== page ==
3.  Cortez Kennedy – It’s hard to pick one over the other when it comes to Tez and Big Walt; both are consummate bad asses.  While you could make the argument that Walter Jones was the best player at his position in NFL history (which I do), I don’t think I’d necessarily put Cortez Kennedy as the best defensive tackle in NFL history (though, to be fair, I haven’t tried ranking them all, so who knows?).  What I will say is that what won me over in Tez’s favor is his Defensive Player of the Year Award in 1992.  First of all, it’s hard as fuck for a DT to win that award (there have only been two other players since 1992 at that position to win that award – Dana Stubblefield & Warren Sapp).  Secondly, no player at any position has ever won the award while playing on a shittier team (the Seahawks were 2-14 that year).  But, such is the fierce brutality that was Cortez Kennedy (who ranks 4th all time in franchise history for sacks); he finished that season with 14 sacks, 4 forced fumbles, and a whopping 92 tackles.  Let me repeat:  92 tackles!!!  There are linebackers who don’t get that many tackles, and here we are, looking at a DT who got 92 tackles.  Just insane!  To compare, Stubblefield in 1997 had 15 sacks, 3 forced fumbles, and only 48 tackles; Sapp in 1999 had 12.5 sacks, 4 forced fumbles, and only 27 tackles (that wasn’t even Sapp’s best season, but regardless, he never surpassed 50 tackles in a season, so that point is moot).  Tez frequently battled double- and triple-teams throughout his career, and was still a God damn hurricane to deal with in the middle.  It’s just too bad he couldn’t be rewarded with more playoff appearances.

4.  Walter Jones – If you went pound for pound, you’re probably talking about the very best player the Seahawks have ever had.  With Bad-Assery being a theme, they don’t get much more bad-ass than this guy.  He was repeatedly franchise tagged, repeatedly held out in training camp and in the pre-season, then showed up right before the regular season started not only in tremendous shape, but ready to start from Game 1.  Then, when you tack on his training regimen of him pulling Cadillacs to get ready for the season, and I think I need to go lie down for a while because I just got winded writing that statement.

5.  Matt Hasselbeck – This is probably where things start to get a little more fluid.  In five years, I would anticipate someone like Russell Wilson will have surpassed someone like Matt Hasselbeck.  Indeed, many fans might disagree with me, but I gotta admit I’m still a pretty big Hasselbeck fan.  He led this team to its first Super Bowl appearance, which is always going to be huge, even if the result isn’t what we wanted.  Where his talent may be lacking compared to a guy like Wilson, his personality and charm in the media more than makes up for it.  It’s always WAY more entertaining to hear a Hasselbeck interview than a Wilson interview.  I know, that means little compared to on-field accomplishments, and as I mentioned above, Wilson will probably pass him in a few short years.  But, for now, I hold Hasselbeck in higher esteem.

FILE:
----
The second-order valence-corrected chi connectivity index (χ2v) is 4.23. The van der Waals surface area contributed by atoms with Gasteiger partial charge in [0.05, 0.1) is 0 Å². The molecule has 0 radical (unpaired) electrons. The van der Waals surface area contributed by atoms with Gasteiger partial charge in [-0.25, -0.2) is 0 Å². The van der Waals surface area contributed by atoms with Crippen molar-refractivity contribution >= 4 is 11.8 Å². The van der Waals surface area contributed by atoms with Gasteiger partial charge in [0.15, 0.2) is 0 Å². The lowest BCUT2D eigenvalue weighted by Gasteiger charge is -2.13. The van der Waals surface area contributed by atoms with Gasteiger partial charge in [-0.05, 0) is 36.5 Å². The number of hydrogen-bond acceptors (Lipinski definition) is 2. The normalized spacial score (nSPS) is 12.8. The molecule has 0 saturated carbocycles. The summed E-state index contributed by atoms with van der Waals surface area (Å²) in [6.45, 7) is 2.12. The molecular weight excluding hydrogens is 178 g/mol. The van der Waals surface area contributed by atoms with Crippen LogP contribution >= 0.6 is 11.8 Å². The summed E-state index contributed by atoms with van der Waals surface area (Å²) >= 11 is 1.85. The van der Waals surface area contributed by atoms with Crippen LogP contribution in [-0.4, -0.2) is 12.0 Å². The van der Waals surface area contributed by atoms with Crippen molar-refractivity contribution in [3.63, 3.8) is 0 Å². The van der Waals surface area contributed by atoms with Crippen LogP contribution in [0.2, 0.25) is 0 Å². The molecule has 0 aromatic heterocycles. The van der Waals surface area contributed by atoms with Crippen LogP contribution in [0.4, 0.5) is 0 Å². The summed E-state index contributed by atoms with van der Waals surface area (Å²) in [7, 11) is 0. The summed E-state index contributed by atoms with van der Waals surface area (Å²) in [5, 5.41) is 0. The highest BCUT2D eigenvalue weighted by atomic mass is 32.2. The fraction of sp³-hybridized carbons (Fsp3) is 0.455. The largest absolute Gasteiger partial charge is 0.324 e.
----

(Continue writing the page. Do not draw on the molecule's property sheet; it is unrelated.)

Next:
6.  Richard Sherman – This future Hall of Famer has nowhere to go but up on this list.  Pretty unlikely leader in the clubhouse of Legion of Boom participants, but Sherm has been the most consistently elite through the 2015 season.

7.  Shaun Alexander – He gets a bad rap for not being Marshawn Lynch, but I think a lot of fans forget just how great he really was.  If he didn’t start breaking down towards the end, he was well on his way towards getting into the Hall of Fame.  As it stands, he was one of the best two or three running backs in the NFL for a good five-year period.  He should be a shoo-in for the Ring of Honor, if the Seahawks ever get around to putting more people in there.

8.  Brandon Mebane – Love this dude.  He won’t be a Hall of Famer, he won’t have his number retired, he might not even make the Ring of Honor when it’s all said and done.  But, he was one of the better Tim Ruskell draft picks.  As a third rounder, he got on the field right away and has been a staple for this defensive line ever since.  Nine years in, he looks as good as ever, and I hope the team retains him so he can retire as a Seahawk.

9.  Kenny Easley – He’s the only player on this list who I don’t really remember watching play live.  So, I’m really basing his ranking on highlights and on testimonials from players around the league who talk about this guy with some of the highest reverence I’ve ever seen.  If his career wasn’t shortened by kidney disease, he’d be in the Hall of Fame right now.  Compared to Ronnie Lott, he’s the only other Seahawk to win the NFL’s Defensive Player of the Year award, in 1984, when he had 10 interceptions (2 returned for touchdown).  As it stands, he’s a Ring of Honor guy, and the best safety in franchise history (eventually to be surpassed by the next guy on this list).